Secret Speyside

I am not entirely sure if my family have always been whisky drinkers. There is more than enough Irish, Scottish and French in the lineage to suggest a predilection for a fine tipple. Grandmother used to talk of obligatory sundowners during the days of the Raj. Grandfather, having served in three branches of the armed forces, was partial to anything in a glass, though responsibly of course.

It was not until the passing of my dear old Grandmother this year that my uncle, a lifelong whisky drinker, told me he hadn’t touched a drop until joining the family by marriage. It seems my Grandfather, was the master of ceremonies and as it was his predilection, it became everyone else’s by proxy. Along with my mother, the whisky drinkers of the family tried to bring me into the fold on several occasions once I had come of age. I resisted though, I suspect due to the quality of the dram they were promoting.

Longmorn, Caperdonich, Glen Keith, Braes of Glenlivet, four artisan producers from some of Speyside’s revered distilleries. Perhaps if the family had been sporting a measure from the Secret Speyside collection, I might have come into the fold a little sooner.

The Longmorn Distillery was founded by John Duff in 1894 and in parallel with my family of railway engineers, his first order of business was to build a siding and internal railway network to facilitate supplies coming in and product getting out.

Longmorn is often referred to as ‘every distiller’s favourite apart from their own.’ They’re not wrong. It’s an incredible single malt aged in American Oak Barrels. There are initial aromas of obligatory ripe fruit, dark chocolate and christmas cake. The mouthfeel is light with a really concentrated aroma of liquorice and citrus peel with a long lasting finish. I have managed to convert more than one person who previously claimed to not be a whisky fan, with the Longmorn.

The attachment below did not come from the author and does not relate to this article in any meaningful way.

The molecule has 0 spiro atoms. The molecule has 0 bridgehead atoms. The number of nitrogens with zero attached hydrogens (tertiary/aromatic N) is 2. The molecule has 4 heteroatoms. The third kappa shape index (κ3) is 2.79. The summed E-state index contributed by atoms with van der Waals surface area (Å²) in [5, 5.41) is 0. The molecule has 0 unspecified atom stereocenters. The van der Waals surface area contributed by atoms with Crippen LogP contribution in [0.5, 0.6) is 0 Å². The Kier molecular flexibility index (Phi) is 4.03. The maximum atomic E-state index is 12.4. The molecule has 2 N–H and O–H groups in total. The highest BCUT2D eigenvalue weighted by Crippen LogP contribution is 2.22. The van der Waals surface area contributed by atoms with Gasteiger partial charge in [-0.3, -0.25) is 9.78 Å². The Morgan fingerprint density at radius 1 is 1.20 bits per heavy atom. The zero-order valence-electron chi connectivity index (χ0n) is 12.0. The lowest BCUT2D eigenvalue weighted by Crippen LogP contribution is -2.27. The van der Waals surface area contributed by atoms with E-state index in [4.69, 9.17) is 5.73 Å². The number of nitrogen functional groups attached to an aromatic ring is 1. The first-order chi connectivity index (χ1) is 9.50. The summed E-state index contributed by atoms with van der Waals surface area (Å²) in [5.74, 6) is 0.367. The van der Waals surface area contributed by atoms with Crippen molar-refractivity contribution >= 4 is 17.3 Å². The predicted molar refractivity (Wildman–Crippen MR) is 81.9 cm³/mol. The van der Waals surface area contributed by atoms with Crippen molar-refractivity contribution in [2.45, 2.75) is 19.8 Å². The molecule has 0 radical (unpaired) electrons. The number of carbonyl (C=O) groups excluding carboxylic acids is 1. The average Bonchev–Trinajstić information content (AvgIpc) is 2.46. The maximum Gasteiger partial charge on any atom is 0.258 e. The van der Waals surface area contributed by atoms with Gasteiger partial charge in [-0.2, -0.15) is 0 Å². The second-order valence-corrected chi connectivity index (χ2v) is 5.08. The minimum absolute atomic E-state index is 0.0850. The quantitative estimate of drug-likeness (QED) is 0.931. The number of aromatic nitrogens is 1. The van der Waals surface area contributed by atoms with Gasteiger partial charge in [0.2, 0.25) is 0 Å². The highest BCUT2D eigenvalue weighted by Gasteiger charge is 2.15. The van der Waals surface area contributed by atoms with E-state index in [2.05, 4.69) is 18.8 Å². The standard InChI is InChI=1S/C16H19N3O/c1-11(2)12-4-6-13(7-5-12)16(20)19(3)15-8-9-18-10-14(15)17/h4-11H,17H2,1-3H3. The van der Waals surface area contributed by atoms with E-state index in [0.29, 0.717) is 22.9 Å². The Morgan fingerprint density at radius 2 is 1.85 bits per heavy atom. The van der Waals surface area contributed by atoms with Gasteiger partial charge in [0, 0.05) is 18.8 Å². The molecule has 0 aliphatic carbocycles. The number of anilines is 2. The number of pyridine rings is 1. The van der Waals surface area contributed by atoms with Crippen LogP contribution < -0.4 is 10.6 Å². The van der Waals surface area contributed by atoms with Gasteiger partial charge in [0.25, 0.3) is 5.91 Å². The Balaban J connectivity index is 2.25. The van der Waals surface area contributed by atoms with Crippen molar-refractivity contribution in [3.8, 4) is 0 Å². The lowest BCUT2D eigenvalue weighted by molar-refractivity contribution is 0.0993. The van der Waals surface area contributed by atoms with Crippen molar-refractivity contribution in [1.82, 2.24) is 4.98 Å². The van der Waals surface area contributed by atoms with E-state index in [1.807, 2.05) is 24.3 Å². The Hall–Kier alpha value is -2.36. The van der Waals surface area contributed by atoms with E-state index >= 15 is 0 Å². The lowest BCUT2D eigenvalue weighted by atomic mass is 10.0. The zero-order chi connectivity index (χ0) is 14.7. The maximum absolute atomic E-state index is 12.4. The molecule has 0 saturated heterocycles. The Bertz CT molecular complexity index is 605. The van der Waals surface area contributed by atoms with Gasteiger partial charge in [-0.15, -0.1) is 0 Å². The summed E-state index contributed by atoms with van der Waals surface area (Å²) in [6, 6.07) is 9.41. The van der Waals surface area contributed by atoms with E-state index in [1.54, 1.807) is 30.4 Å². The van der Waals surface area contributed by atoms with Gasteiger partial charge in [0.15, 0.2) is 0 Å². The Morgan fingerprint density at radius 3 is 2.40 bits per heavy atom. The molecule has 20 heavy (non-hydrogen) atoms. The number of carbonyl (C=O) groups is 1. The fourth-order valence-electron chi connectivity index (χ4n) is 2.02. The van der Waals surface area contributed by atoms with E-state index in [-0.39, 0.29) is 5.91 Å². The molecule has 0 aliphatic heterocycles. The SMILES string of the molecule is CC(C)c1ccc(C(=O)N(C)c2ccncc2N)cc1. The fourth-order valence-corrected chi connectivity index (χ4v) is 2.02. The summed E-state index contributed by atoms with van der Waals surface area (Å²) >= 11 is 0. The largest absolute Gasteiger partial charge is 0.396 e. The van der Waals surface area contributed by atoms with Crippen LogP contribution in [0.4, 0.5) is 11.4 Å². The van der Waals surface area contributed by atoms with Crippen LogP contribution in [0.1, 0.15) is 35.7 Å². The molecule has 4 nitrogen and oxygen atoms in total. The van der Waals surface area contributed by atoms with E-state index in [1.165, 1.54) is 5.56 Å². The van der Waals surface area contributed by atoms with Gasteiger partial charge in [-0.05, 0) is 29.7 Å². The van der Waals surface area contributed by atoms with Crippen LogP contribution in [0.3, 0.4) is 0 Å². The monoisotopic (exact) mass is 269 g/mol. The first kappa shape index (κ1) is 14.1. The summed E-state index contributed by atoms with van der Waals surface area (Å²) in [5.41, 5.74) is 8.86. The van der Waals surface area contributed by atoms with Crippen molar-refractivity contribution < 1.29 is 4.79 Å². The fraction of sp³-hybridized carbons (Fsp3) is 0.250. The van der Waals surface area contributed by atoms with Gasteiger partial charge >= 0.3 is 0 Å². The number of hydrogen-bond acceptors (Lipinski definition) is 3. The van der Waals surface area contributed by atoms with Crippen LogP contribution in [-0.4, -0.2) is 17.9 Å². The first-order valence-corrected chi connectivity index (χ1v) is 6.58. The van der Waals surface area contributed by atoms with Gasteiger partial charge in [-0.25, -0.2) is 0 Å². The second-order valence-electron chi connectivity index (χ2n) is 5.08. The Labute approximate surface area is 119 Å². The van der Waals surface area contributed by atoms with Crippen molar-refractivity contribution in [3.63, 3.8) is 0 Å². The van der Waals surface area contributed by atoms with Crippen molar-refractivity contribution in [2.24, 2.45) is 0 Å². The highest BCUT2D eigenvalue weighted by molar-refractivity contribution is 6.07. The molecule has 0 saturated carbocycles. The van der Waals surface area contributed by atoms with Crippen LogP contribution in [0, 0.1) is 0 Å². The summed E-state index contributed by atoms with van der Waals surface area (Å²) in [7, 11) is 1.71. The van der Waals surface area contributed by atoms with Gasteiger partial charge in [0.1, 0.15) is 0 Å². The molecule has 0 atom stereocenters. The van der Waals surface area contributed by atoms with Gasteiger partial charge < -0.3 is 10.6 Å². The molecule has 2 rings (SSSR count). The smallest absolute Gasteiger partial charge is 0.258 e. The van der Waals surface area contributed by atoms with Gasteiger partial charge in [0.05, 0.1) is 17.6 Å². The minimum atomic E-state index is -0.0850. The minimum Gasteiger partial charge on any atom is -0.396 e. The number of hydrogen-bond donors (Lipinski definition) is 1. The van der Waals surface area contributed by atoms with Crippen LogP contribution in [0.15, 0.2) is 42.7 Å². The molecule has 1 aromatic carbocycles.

I have always done my best to keep a bottle for at least a month to fully appreciate it’s nuances but I am failing here readers. This could well become my go to tipple. If I can find anywhere that stocks it behind the bar that is. Otherwise you can purchase the full collection at Masters of Malt or The Whisky Exchange.

The full collection is curated into 15 bottles from 18-30 years of age between £88 and £875. During out next substantial meal, we taste the Caperdonich 18yo and the Longmorn 25yo.


For further details go to:

masterofmalt.com

thewhiskyexchange.com

 

Peter Robinson

Rebel without a cause. Robinson has spent the past five years working in luxury print and publishing. This we feel may have jaded him slightly. When he isn't heading up the magazines publishing team, he can be found on piste, on track or off road.

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